Guest recipe post from Ella Buchan, co-author of A Gothic Cookbook (featured here also)
Unlike Dracula’s cold cuts, this traditional Hungarian dish – also known as Paprika Hendl – is a warm welcome in a bowl, thick, rich and shot through with the subtle smokiness of paprika. Jonathan Harker loves it so much, in fact, that he writes in his diary a memo to “get recipe for Mina”.
Serve the pink-sauced stew spooned over ribbons of black tagliatelle – usually coloured by squid ink or activated charcoal – for full Gothic effect. It’ll taste just as lovely accompanied by noodles, potatoes or rice, though. Or simply eat it with a spoon, perhaps with some chunky bread to mop up the sauce.
For a vegetarian version, try roasting squash and mushrooms until tender and add to the pan in place of the chicken after step 2, simmering for 15-20 minutes until the sauce is nicely reduced.
Make it dairy-free or vegan by substituting a nut butter and cashew cream.
2 tbsp olive oil
500g boneless, skinless chicken thighs, cut into strips
2 tbsp butter
1 onion, sliced into fine strips
1 clove garlic, finely chopped or minced
3 tbsp smoked paprika
1 tsp hot paprika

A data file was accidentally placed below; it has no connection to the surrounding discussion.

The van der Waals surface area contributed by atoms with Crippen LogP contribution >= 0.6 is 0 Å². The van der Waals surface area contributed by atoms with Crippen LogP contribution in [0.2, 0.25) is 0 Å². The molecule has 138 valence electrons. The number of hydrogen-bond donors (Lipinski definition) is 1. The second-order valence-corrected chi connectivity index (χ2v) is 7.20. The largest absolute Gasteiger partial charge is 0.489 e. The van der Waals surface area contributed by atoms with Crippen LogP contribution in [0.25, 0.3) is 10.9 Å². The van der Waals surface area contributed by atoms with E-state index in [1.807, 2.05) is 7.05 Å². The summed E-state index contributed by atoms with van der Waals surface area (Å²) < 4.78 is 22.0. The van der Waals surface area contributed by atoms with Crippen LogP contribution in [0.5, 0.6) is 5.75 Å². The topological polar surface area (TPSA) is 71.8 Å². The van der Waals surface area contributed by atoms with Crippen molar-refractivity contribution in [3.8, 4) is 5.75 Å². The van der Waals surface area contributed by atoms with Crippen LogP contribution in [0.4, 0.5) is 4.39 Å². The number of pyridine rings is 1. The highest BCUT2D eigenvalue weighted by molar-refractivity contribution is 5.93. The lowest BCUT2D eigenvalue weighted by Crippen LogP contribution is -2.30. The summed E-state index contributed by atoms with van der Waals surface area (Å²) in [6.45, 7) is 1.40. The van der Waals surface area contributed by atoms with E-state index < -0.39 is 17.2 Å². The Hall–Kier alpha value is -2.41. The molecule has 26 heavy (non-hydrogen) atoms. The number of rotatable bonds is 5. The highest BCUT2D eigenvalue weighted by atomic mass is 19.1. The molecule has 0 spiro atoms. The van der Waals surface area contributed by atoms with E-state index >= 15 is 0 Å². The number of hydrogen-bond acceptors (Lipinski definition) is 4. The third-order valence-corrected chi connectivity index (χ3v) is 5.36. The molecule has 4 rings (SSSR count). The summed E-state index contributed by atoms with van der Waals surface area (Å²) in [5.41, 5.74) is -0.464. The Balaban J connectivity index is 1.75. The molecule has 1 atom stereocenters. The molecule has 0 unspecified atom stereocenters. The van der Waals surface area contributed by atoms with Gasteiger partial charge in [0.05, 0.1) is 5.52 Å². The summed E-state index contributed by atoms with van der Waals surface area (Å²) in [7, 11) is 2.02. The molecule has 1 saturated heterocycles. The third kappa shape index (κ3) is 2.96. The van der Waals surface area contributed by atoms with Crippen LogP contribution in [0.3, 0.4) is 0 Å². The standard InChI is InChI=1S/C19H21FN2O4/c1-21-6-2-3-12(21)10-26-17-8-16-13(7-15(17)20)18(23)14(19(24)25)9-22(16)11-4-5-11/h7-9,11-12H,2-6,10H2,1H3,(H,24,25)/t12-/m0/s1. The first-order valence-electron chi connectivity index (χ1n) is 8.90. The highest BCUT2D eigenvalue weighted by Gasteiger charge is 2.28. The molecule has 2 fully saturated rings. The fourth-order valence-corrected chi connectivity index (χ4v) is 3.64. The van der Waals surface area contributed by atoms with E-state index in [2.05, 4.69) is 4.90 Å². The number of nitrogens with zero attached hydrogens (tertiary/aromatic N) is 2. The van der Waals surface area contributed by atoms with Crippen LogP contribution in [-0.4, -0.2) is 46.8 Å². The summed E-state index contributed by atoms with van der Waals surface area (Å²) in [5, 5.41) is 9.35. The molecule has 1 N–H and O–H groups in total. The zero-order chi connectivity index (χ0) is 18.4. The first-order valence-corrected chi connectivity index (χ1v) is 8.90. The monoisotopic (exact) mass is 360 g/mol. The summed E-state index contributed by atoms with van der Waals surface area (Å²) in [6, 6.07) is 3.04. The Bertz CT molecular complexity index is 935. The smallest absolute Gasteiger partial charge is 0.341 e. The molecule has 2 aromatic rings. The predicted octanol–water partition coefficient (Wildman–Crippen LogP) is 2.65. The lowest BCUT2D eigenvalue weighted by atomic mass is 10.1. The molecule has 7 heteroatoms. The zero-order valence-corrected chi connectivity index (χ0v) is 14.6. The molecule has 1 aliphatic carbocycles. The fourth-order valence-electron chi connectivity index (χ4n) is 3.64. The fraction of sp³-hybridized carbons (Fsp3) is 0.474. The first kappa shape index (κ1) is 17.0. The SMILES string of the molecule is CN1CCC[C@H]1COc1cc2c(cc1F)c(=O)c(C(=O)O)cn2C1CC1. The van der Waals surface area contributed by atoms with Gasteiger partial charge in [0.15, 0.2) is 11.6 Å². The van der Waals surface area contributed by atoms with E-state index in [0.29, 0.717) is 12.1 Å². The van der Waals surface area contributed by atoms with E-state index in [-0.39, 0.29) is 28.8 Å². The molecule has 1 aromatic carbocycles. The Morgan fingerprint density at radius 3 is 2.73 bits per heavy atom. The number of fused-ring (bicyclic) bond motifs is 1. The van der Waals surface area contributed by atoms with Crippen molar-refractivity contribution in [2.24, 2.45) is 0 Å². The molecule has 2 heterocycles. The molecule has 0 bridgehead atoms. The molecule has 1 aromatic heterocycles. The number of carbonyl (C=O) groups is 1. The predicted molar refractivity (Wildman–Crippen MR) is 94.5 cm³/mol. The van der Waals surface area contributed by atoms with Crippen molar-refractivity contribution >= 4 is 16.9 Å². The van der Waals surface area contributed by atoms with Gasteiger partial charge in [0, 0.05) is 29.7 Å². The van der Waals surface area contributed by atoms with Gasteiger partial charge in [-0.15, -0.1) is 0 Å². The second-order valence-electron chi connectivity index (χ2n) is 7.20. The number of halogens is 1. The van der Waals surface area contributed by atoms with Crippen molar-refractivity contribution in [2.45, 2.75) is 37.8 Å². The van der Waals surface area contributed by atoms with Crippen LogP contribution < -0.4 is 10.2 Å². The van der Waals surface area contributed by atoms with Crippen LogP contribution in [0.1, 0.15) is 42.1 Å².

400g tin of chopped tomatoes
350ml of chicken or vegetable stock
150ml sour cream
Black tagliatelle, to serve (optional)
1. Gently heat the olive oil in a large, heavy-bottomed saucepan or stewpot and add the chicken, cooking for around 4-5 minutes on each side to brown. Remove and set aside.
2. Using the same pan, reduce heat and add the butter. Once melted, add the onion, garlic and pepper, cooking for a minute before adding the paprika.
3. Return the chicken to the pan, add the tomatoes and simmer for a few minutes before adding the stock. Bring back to a simmer, cover and cook on a low-medium heat for around half an hour, until the chicken is tender and the sauce is nicely reduced. Meanwhile, cook pasta according to packet instructions.
4. Combine a few ladlefuls of the sauce with the sour cream, then add back to the pan, stirring gently. Continue cooking until heated through, and serve over the pasta – or your chosen accompaniment.
A Gothic Cookbook is an illustrated celebration of food and drink in Gothic literature, discussing edible motifs and the significance of food in novels and short stories including Frankenstein, Dracula, Jane Eyre, Rebecca and The Haunting of Hill House.
The book, written by Ella Buchan and Alessandra Pino and with original drawings by Lee Henry, is signed with Unbound Publishing, which works by crowdfunding the initial production costs.
People can help make the book a physical, cloth-bound being by reserving a copy and merchandise with original artwork, such as posters, dinner party kits, limited-edition cocktail booklets and bespoke pet portraits. More information about the book, its authors and recipes – and how you can support – is here: https://unbound.com/books/a-gothic-cookbook/